Maintaining glycemic control is the primary goal for preventing macrovascular and microvascular complications associated with type 2 diabetes. Currently available antidiabetic drugs work in different ways to lower blood glucose levels; unfortunately, each of them has its tolerability and safety concerns. Exenatide is the first drug in a new class known as the incretin mimetic agents. It improves glucose control by mimicking the effects of glucagon-like peptide-1, a natural mammalian incretin hormone secreted during food intake. Exenatide was approved by the U.S. Food and Drug Administration for the treatment of type 2 diabetes in conjunction with metformin and/or sulfonylurea. The recommended dosage is 5 μg to 10 μg twice daily subcutaneously before breakfast and dinner. In randomized, placebo-controlled, 30-week clinical studies, exenatide improved glycemic control and promoted weight loss of up to 2.8 kg. The most common adverse effects were nausea (44%), vomiting (13%), diarrhea (13%), and hypoglycemia (5–36%). Hypoglycemia occurred in a dose-dependent fashion. Patients should be closely monitored for hypoglycemia, especially when exenatide is added to sulfonylurea therapy. Overall, exenatide provides a treatment option for patients with type 2 diabetes who fail to obtain glycemic control while on a maximum dose of metformin and/or sulfonylurea therapy. It is also an alternative therapy for those patients who cannot tolerate other antidiabetic drugs.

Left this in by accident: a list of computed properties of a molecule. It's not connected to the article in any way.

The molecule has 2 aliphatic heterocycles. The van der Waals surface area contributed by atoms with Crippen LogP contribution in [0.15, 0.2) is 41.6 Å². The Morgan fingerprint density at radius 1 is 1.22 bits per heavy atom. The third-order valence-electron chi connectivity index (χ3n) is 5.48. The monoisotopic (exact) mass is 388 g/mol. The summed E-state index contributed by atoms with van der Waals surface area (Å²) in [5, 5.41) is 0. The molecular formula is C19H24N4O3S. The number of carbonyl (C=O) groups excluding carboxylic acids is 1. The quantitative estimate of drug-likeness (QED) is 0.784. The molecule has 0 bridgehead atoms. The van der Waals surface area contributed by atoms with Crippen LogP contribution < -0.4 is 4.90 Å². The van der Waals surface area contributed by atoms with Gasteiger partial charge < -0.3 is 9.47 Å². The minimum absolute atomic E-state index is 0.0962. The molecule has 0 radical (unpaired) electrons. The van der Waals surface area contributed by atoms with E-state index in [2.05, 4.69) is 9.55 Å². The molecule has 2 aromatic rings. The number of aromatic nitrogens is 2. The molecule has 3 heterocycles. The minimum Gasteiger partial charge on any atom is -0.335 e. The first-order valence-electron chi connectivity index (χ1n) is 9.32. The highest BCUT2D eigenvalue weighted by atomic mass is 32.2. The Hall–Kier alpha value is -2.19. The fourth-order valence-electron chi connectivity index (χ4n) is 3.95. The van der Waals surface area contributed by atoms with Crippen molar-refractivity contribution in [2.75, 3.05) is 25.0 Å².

From the *Department of Clinical Pharmacy Practice, College of Pharmacy and Allied Health Professions, St. John's University, Jamaica, New York; †Division of Geriatric Medicine, Winthrop University Hospital, Mineola, New York; and ‡Beth Israel Residency in Urban Family Practice, New York, NY.
Correspondence: Sum Lam, PharmD, CGP, Department of Clinical Pharmacy Practice, College of Pharmacy & Allied Health Professions, St. John's University, St. Albert's Hall Room 114, 8000 Utopia Parkway, Jamaica, NY 11439. E-mail: firstname.lastname@example.org.